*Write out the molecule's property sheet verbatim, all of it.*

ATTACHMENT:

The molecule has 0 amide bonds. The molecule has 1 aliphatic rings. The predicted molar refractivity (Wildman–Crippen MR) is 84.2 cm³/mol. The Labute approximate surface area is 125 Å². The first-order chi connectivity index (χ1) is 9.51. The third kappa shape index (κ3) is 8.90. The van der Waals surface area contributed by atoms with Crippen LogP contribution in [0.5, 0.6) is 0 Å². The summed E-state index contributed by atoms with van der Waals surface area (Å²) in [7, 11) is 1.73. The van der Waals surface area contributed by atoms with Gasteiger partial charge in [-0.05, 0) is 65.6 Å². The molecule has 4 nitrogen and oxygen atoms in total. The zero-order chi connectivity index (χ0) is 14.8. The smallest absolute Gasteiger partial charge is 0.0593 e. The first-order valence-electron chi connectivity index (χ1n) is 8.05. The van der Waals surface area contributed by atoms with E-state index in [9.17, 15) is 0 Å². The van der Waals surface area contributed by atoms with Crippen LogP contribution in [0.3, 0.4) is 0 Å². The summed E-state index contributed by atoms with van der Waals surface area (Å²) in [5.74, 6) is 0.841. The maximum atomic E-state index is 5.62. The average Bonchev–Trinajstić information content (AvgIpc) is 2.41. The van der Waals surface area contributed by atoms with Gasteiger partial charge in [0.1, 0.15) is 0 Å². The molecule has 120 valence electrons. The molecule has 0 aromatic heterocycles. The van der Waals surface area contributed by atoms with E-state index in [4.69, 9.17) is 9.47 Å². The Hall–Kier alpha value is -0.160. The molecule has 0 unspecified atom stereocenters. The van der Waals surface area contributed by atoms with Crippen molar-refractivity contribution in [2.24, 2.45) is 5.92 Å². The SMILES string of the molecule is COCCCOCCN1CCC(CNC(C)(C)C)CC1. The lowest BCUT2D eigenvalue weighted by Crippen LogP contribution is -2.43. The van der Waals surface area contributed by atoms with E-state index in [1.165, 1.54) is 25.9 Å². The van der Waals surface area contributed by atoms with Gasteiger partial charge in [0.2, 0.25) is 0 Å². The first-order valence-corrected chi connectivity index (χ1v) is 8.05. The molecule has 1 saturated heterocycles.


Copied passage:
The molecule has 0 amide bonds. The molecule has 1 aliphatic rings. The predicted molar refractivity (Wildman–Crippen MR) is 84.2 cm³/mol. The Labute approximate surface area is 125 Å². The first-order chi connectivity index (χ1) is 9.51. The third kappa shape index (κ3) is 8.90. The van der Waals surface area contributed by atoms with Crippen LogP contribution in [0.5, 0.6) is 0 Å². The summed E-state index contributed by atoms with van der Waals surface area (Å²) in [7, 11) is 1.73. The van der Waals surface area contributed by atoms with Gasteiger partial charge in [-0.05, 0) is 65.6 Å². The molecule has 4 nitrogen and oxygen atoms in total. The zero-order chi connectivity index (χ0) is 14.8. The smallest absolute Gasteiger partial charge is 0.0593 e. The first-order valence-electron chi connectivity index (χ1n) is 8.05. The van der Waals surface area contributed by atoms with E-state index in [9.17, 15) is 0 Å². The van der Waals surface area contributed by atoms with Crippen LogP contribution in [0.3, 0.4) is 0 Å². The summed E-state index contributed by atoms with van der Waals surface area (Å²) in [5.74, 6) is 0.841. The maximum atomic E-state index is 5.62. The average Bonchev–Trinajstić information content (AvgIpc) is 2.41. The van der Waals surface area contributed by atoms with Gasteiger partial charge in [0.1, 0.15) is 0 Å². The molecule has 120 valence electrons. The molecule has 0 aromatic heterocycles. The van der Waals surface area contributed by atoms with E-state index in [4.69, 9.17) is 9.47 Å². The Hall–Kier alpha value is -0.160. The molecule has 0 unspecified atom stereocenters. The van der Waals surface area contributed by atoms with Crippen molar-refractivity contribution in [2.24, 2.45) is 5.92 Å². The SMILES string of the molecule is COCCCOCCN1CCC(CNC(C)(C)C)CC1. The lowest BCUT2D eigenvalue weighted by Crippen LogP contribution is -2.43. The van der Waals surface area contributed by atoms with E-state index in [1.165, 1.54) is 25.9 Å². The van der Waals surface area contributed by atoms with Gasteiger partial charge in [0.2, 0.25) is 0 Å². The first-order valence-corrected chi connectivity index (χ1v) is 8.05. The molecule has 1 saturated heterocycles.